Stages of Shock - Why this site ?

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  1. Homepage
  2. Why this site?
  3. References for this site
  4. Stage 1: Pre-Shock Anticipation
  5. Stage 2: Pre-shock Slide
  6. Stage 3: Compensated shock
  7. Stage 4: Decompensated shock, but reversible
  8. Stage 5: Decompensated shock, but irreversible.
  9. Vicious cycles
  10. S.I.R.S.
  11. Shock Combo
  12. Microvascular Complications of severe shock
  13. Geneva Handshake
  14. EGDT
  15. Normotensive and Hypertensive (cryptic) Shocks
  16. contact

 

 

Classically, shock is described in 3 stages (the last 3 of our classification). But I created this site to try to remind everyone interested that if you diagnose shock early, everyone will feel better: from patient, to treating staff, hospital administration and even health insurances carriers.

I also created this site because I have seen too many physicians (including myself) "miss the boat" with their patients (reacting way, way, WAY, WAY too late), I started to view shock as a progressive and accelerating slide (a continuum)... a slide that starts with a local condition that ends up systemic and ultimately complicated by shock if left undiagnosed and untreated (nothing that you did no know already).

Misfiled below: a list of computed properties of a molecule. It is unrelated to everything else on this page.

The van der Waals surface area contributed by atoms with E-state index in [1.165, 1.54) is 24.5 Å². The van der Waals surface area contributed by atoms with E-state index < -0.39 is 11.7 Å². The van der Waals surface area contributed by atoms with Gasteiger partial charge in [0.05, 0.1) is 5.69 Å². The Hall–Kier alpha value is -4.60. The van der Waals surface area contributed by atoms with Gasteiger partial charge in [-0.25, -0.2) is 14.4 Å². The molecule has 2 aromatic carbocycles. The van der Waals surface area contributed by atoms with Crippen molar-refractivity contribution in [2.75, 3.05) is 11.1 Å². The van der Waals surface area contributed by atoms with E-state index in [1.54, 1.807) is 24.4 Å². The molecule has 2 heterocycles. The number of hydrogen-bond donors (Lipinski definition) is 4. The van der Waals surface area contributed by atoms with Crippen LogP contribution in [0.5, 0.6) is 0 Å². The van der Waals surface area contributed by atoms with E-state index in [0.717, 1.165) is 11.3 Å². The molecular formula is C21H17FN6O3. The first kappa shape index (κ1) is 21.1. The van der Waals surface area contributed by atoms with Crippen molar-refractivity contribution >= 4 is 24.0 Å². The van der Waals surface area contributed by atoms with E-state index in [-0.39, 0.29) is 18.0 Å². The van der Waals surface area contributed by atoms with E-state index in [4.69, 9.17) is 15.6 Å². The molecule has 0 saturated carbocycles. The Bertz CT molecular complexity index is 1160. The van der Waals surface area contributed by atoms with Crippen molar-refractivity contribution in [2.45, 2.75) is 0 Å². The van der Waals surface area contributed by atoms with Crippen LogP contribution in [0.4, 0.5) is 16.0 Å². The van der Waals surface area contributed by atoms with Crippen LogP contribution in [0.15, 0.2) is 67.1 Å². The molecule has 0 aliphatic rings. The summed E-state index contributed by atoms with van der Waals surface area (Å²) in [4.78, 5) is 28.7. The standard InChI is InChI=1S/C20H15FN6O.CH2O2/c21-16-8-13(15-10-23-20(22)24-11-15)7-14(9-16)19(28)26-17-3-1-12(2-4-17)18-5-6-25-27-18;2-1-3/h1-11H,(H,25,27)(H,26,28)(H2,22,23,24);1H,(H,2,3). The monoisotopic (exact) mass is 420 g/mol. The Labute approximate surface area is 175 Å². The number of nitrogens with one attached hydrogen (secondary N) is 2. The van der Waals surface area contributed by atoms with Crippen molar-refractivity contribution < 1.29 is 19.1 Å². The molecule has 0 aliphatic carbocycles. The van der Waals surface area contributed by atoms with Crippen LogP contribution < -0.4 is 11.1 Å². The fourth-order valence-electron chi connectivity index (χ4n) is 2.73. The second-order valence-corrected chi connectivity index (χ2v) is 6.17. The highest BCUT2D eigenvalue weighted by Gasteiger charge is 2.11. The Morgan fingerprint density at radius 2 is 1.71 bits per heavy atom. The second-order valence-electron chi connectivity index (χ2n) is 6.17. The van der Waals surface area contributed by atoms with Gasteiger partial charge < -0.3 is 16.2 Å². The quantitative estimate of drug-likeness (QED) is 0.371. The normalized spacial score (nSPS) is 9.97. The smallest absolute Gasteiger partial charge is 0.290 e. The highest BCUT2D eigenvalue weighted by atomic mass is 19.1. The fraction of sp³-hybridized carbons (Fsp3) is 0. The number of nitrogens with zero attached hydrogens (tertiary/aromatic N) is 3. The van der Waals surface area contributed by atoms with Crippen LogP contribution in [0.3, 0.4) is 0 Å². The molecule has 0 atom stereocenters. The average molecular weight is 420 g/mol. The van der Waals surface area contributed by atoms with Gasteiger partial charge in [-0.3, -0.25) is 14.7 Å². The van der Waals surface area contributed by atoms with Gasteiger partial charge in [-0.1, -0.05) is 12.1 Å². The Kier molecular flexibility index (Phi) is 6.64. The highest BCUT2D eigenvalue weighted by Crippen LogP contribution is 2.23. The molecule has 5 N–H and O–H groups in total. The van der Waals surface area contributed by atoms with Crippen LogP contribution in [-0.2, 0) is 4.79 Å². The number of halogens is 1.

If one wants to take this approach of anticipating and detecting the drift toward shock (so that you can stop it), I now often work with this new paradigm of seeing shock in 5 stages instead of only three (2 stages of pre-shock and 3 stages of actual shock). In this new classification (not accepted by anyone right now, I must divulge) there might be opportunities to diagnose and treat patients much earlier and prevent shock altogether, or even correct shock when it is at an earlier stage. You (and your patients) will feel great to have stopped the slide early on. And you will save a lot of money to insurance carriers and hospitals.

This site was also created because of my mentoring from two of my teachers who created what I consider "the Book of Secrets in Medicine" - a unique book that contains general and fundamental mechanisms of cellular changes leading to explanations of tissue changes and diseases (see references for this site). And also because of the pathetic lack of any useful discussion regarding various types of shocks in MAJOR, multi-authored, cardiology textbooks (an omission that I consider detrimental to our treating staff and therefore patients).

(Note: some might critique these "new" stages 1 and 2 because patients are not in shock yet. I do not consider this as a good critique because our classification is similar to stage I and II of the NYHA Heart Failure classification. In NYHA Heart Failure stage I, patients may actually not be in heart failure at rest...)

Click here to proceed to stage 1